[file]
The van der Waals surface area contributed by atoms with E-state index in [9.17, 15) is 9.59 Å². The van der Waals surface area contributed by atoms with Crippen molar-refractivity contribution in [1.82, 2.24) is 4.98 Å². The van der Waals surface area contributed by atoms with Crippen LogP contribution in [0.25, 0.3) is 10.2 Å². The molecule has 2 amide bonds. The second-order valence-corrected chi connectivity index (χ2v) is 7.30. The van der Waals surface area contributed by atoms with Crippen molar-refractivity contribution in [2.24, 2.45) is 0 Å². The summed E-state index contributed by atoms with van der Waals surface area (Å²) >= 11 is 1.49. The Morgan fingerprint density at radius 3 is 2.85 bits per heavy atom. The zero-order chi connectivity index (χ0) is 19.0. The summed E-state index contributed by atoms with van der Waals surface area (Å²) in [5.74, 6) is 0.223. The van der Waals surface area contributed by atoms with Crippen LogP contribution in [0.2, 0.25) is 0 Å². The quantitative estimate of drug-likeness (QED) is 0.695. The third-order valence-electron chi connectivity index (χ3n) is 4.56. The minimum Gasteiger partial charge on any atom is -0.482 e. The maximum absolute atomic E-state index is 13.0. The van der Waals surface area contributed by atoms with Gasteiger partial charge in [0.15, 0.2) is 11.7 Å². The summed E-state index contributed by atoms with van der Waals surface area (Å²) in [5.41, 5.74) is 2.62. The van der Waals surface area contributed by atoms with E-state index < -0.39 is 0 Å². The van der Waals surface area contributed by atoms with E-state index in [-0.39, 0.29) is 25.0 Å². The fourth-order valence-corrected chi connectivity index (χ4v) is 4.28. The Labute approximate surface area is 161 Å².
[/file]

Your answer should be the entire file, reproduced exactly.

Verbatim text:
The van der Waals surface area contributed by atoms with E-state index in [9.17, 15) is 9.59 Å². The van der Waals surface area contributed by atoms with Crippen molar-refractivity contribution in [1.82, 2.24) is 4.98 Å². The van der Waals surface area contributed by atoms with Crippen LogP contribution in [0.25, 0.3) is 10.2 Å². The molecule has 2 amide bonds. The second-order valence-corrected chi connectivity index (χ2v) is 7.30. The van der Waals surface area contributed by atoms with Crippen molar-refractivity contribution in [2.24, 2.45) is 0 Å². The summed E-state index contributed by atoms with van der Waals surface area (Å²) >= 11 is 1.49. The Morgan fingerprint density at radius 3 is 2.85 bits per heavy atom. The zero-order chi connectivity index (χ0) is 19.0. The summed E-state index contributed by atoms with van der Waals surface area (Å²) in [5.74, 6) is 0.223. The van der Waals surface area contributed by atoms with Crippen LogP contribution in [0.2, 0.25) is 0 Å². The quantitative estimate of drug-likeness (QED) is 0.695. The third-order valence-electron chi connectivity index (χ3n) is 4.56. The minimum Gasteiger partial charge on any atom is -0.482 e. The maximum absolute atomic E-state index is 13.0. The van der Waals surface area contributed by atoms with Gasteiger partial charge in [0.15, 0.2) is 11.7 Å². The summed E-state index contributed by atoms with van der Waals surface area (Å²) in [5.41, 5.74) is 2.62. The van der Waals surface area contributed by atoms with E-state index < -0.39 is 0 Å². The van der Waals surface area contributed by atoms with E-state index in [-0.39, 0.29) is 25.0 Å². The fourth-order valence-corrected chi connectivity index (χ4v) is 4.28. The Labute approximate surface area is 161 Å².